Artist and Associate Professor,
University of the Arts,
Critic and Curator
It was at the Institute of Contemporary Art: not surprisingly, a panel on contemporary art. The participants included an editor from the Daily News who explained that the paper’s readers were not interested in art unless the review read like a sports story.
There were at least two curators on the panel and two critics: “Big” Ed Sozanski from the Pulitzer Prize-winning Inquirer and me, from the free weekly City Paper. They had to set up more chairs for the sizeable audience, there mostly for Sozanski; he was then and is still today the most powerful art writer in Philadelphia. And he almost never makes public appearances.
I’d never met Ed before, and was initially a little intimidated. He’s tall, imposing, and seemingly austere. On the other hand, he and I soon realized that we were peers of a sort, the only people in that crowded room who knew what being an art critic is like.
It’s a job. As part of the panel, I called the job “building a bridge” between the audience and the art. Ed did not entirely agree, but he did not completely disagree either.
What we shared, I felt, was an experiential understanding of the way art flows through time and geography, heralded by press releases, enshrined in exhibitions, and described in catalogues; how there are always shiny new venues and shiny new artists and retooled language and concepts for it all. Especially, we both knew that although one can’t possibly sample every attractive thing on the menu, there will always be another day and another smorgasbord of possibilities.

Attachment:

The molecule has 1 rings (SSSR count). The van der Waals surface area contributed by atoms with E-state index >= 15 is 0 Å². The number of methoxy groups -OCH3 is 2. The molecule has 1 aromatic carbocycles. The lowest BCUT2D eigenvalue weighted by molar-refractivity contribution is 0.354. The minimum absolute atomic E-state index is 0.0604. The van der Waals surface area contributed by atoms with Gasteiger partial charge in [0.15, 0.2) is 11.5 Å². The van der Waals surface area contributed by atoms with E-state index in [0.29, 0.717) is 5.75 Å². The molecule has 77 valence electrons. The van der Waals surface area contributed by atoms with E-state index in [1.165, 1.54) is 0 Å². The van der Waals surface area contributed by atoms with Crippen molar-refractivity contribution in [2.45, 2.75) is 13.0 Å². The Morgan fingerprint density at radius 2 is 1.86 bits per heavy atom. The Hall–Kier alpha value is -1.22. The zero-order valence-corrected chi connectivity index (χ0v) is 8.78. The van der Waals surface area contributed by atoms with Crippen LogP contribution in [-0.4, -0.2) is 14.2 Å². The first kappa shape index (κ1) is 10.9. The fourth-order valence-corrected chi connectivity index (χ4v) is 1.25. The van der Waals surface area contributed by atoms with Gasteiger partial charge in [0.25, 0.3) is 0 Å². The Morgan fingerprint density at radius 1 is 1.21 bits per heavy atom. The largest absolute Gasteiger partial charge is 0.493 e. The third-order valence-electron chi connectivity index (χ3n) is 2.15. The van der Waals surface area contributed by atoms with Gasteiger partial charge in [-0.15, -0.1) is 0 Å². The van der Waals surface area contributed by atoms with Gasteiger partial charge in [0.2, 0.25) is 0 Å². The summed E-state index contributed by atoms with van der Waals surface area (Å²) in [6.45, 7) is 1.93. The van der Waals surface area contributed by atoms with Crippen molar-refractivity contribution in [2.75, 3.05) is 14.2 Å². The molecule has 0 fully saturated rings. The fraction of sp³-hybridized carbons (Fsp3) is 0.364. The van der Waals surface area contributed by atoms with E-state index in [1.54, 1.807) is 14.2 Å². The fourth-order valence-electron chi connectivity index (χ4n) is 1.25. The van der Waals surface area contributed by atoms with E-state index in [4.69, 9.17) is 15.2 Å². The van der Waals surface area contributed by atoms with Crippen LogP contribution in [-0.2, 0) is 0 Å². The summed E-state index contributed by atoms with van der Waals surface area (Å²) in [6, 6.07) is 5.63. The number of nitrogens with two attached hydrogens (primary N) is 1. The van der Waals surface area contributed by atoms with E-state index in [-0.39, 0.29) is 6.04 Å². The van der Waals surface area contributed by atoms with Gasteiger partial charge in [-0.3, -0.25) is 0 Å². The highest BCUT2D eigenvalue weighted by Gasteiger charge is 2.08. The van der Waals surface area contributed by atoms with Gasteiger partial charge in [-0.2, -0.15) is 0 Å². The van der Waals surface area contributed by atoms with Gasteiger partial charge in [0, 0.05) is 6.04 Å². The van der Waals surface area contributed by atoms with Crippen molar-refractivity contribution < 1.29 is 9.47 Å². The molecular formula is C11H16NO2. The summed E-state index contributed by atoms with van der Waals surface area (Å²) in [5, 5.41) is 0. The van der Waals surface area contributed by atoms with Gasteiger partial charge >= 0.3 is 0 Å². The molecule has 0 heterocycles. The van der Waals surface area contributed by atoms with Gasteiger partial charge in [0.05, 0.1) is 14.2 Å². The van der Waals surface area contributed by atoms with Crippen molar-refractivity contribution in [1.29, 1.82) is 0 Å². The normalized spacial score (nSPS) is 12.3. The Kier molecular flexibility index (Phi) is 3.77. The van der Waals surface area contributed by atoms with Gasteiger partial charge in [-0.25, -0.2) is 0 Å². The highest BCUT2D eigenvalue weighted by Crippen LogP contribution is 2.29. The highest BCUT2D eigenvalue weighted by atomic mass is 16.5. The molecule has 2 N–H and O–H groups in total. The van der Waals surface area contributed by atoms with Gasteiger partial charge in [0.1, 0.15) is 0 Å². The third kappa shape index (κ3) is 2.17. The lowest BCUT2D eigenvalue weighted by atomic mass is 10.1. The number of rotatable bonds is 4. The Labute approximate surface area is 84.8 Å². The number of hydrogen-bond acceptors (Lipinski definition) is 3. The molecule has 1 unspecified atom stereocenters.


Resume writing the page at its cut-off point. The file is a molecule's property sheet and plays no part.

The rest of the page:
Yes, I imagined we both thought, the process is intrinsically unfair, but it’s lots better than nothing. I had the feeling that Ed knew that I knew that he knew and so on.
Most of the questions and comments were thoughtful: a primary requirement for an art writer is “must love art;” however, a few in the audience were convinced that art critics are an art-hating, pernicious lot, possibly less of a credit to the human race than lawyers or purveyors of partially hydrogenated fat.
I believe I correctly recall that Ed and I did not agree about whether art writing is an art form. I think it is and Ed thinks it isn’t, that it’s more of a job than a creative endeavor (not his words).
Near the end of the allotted time a large, almost hulking, young man stood up and said, “You art critics, don’t you think that you should donate a percentage of the money you earn to artists since you wouldn’t have a job if we didn’t make art?”
Hmmm. A surprisingly ridiculous and, at the same time, seemingly logical question. I foolishly attempted to
answer by pointing out (truthfully) that as a visual artist I earned more money — much more money —more consistently than I did as a writer. Then I made the mistake of telling this person and the rest of the audience exactly how much I was actually paid for a review.
The figure was so pathetic the entire room was speechless with embarrassment.
Ed at that time wrote about 30% more than I did every week (a fulltime job for him) and got paid at least thirty times what I was paid. His writing and his eye may or may not be superior to mine but the fact that he did not tell everyone what he earns suggests that his common sense is.
A therapist later told me never to reveal how much I am paid. Good advice and I’m still following it.
The program ended. It was late. I trudged alone up the cold, dark hill from the ICA to Walnut Street to catch a ride home. The large young artist ran out of the building behind me and followed me for about half a block, taunting: “Hey! I’ll pay you a couple of dollars to review my work. How about it?” He roared with laughter.
“When you have a show, send me your press materials,” I yelled over my shoulder.
Published May 2007